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September 12, 2007



Heh. This got covered as an exerpt in some way in the Lite yesterday evening, I had it down to write a post about this evening after I'd finished work. Because, y'know, checking and reading stuff while on a call or waiting for something to complete is something I don't have a problem with, but writing a whole post would be skiving. Possibly.

But, um, you've pretty much got everything covered that I sketched out in my head to write. You missed other timewasters like office gossip, holiday snaps, etc.

In fact, I'd argue that Facebook can save time at work—put your damn wedding snaps online, then we can look at them when we feel like it, not when you cart the album around all the offices in the building...

If your staff are genuinely wasting time they would otherwise have spent working on sites like Facebook, then you have a problem, blocking Facebook is like the greeks blaming a cold on too much phlegm, deal with the actual problem, not a symptom. Alternately, just accept that networking and getting to know friends and colleagues is a good thing, helps build morale and is no real difference than, for example, stupid emails forwarding 9/11 hoax stories...

Alex Galloway

Surely the whole point is that facebook time-wasting is cheap and easy for employers to eliminate, whereas other time-wasting isn't, so it makes far more sense for an employer to block facebook than it does for him to try to eliminate, say, office gossip. Am i missing something?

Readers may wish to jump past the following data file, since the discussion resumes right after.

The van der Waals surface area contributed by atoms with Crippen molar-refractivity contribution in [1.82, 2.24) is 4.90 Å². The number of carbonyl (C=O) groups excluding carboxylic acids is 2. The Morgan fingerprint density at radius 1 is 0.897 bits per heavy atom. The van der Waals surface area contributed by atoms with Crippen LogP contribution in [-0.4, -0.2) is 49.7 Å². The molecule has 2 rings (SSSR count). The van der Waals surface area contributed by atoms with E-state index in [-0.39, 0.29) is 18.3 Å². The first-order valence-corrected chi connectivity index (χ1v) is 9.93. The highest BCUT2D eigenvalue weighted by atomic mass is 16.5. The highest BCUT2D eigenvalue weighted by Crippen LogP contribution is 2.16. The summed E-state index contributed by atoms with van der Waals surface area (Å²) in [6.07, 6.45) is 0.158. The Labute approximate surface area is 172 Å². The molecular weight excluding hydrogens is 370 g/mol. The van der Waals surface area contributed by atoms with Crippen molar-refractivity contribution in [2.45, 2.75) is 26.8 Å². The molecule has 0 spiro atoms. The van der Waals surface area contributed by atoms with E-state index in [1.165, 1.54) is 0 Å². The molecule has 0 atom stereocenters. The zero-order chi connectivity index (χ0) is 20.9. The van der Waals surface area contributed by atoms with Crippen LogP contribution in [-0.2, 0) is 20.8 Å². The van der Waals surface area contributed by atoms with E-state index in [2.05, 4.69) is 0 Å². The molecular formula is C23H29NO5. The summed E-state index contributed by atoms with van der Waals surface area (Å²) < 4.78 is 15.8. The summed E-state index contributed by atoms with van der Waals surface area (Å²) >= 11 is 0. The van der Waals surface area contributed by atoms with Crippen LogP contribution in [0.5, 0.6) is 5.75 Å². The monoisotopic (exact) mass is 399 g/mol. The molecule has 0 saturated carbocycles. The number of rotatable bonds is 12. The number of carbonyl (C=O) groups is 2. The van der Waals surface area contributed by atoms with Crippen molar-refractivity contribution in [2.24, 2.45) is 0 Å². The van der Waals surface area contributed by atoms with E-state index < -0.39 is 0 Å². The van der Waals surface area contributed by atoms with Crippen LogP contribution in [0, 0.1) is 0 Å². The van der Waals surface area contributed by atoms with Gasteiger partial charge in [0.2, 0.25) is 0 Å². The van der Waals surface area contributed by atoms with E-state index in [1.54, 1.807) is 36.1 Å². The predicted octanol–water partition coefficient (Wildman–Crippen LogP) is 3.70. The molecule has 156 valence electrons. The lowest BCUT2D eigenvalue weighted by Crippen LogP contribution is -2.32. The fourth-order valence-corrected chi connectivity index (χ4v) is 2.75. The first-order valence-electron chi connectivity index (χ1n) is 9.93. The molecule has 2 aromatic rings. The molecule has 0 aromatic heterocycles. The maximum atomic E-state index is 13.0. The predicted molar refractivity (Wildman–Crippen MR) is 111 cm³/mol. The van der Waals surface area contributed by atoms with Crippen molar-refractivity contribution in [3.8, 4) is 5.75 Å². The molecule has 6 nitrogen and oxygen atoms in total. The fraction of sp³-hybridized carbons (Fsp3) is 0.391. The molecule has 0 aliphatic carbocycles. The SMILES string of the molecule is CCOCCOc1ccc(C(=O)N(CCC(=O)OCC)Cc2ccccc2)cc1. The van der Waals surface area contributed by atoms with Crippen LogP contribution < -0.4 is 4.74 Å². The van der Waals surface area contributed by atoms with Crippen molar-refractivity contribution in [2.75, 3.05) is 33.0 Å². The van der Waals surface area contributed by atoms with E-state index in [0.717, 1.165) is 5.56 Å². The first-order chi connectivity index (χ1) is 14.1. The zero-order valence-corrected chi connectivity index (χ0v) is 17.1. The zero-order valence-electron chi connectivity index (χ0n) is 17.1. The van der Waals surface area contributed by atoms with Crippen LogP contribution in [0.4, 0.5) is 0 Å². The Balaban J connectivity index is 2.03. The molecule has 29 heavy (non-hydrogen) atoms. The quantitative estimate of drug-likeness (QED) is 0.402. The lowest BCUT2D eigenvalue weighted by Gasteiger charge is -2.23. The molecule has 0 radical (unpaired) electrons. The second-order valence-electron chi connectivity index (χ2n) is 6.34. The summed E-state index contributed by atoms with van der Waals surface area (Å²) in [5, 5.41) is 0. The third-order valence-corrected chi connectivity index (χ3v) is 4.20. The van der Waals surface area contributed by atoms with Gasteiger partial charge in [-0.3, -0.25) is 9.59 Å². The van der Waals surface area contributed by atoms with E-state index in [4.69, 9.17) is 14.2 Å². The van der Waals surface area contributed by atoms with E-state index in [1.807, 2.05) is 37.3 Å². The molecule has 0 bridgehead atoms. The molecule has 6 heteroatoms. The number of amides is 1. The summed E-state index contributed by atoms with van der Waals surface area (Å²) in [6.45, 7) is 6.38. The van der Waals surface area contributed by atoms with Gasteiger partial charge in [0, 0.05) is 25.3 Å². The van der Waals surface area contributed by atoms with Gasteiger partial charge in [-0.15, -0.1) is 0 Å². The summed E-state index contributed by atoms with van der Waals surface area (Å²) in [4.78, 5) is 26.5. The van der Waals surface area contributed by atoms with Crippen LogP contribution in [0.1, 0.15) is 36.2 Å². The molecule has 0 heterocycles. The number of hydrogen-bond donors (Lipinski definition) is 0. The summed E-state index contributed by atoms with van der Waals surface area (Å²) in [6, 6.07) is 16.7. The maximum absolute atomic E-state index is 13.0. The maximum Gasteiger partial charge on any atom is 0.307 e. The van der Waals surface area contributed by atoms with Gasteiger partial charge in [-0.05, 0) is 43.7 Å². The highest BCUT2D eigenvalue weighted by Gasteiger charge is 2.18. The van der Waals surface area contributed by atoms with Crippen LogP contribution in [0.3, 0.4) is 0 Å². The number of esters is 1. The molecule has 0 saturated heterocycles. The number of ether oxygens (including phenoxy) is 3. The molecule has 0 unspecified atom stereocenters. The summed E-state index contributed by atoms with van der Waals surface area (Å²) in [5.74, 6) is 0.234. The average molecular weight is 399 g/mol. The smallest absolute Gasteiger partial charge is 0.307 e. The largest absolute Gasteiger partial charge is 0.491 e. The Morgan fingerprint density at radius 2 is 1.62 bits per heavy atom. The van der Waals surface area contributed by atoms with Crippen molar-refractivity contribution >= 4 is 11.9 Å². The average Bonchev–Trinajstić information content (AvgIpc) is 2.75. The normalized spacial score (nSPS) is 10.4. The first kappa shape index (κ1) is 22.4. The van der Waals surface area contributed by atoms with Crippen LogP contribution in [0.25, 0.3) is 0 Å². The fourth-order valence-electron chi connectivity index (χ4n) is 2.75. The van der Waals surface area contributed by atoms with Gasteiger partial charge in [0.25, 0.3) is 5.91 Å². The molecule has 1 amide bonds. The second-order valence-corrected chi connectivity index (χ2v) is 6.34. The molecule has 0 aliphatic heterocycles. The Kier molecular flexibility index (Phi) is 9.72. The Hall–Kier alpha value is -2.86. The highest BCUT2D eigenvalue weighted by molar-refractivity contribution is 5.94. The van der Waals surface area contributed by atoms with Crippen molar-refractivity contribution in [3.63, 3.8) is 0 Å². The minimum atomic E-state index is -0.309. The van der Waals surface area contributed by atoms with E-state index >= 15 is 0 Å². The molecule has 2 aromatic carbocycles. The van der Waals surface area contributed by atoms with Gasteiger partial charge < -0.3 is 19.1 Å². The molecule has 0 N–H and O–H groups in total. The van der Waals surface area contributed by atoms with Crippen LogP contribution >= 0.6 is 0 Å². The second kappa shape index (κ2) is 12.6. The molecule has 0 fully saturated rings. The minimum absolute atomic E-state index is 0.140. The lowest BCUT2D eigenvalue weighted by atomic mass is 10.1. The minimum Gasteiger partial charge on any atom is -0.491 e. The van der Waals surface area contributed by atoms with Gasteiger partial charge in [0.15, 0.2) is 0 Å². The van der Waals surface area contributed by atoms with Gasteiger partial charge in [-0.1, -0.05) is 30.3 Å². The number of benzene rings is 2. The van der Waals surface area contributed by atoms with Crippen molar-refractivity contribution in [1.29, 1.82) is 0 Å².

Philip Hunt

How much time gets wasted in pointless meetings

I used to work at a major telecoms company, where we had meetings to decide when to have the meetings!


Although if the employees are able to waste their hours on Facebook then at least one aspect of their company's IT isn't crap.


There's also an element of the employer's assumption that they "own" the whole of their employee's time and essence during the time they sit in an office. The train of thought behind it appears to be that if employees were working flat out, more money could be made without more staff.

I sense also the sinister abstraction of "Human Resources" at work. Facebook, and sites like it help to re-humanise the often bleak corporate environment, but considering your workforce as a "Resource" to be utilised "efficiently" is either a stupid mistake or just unpleasant.

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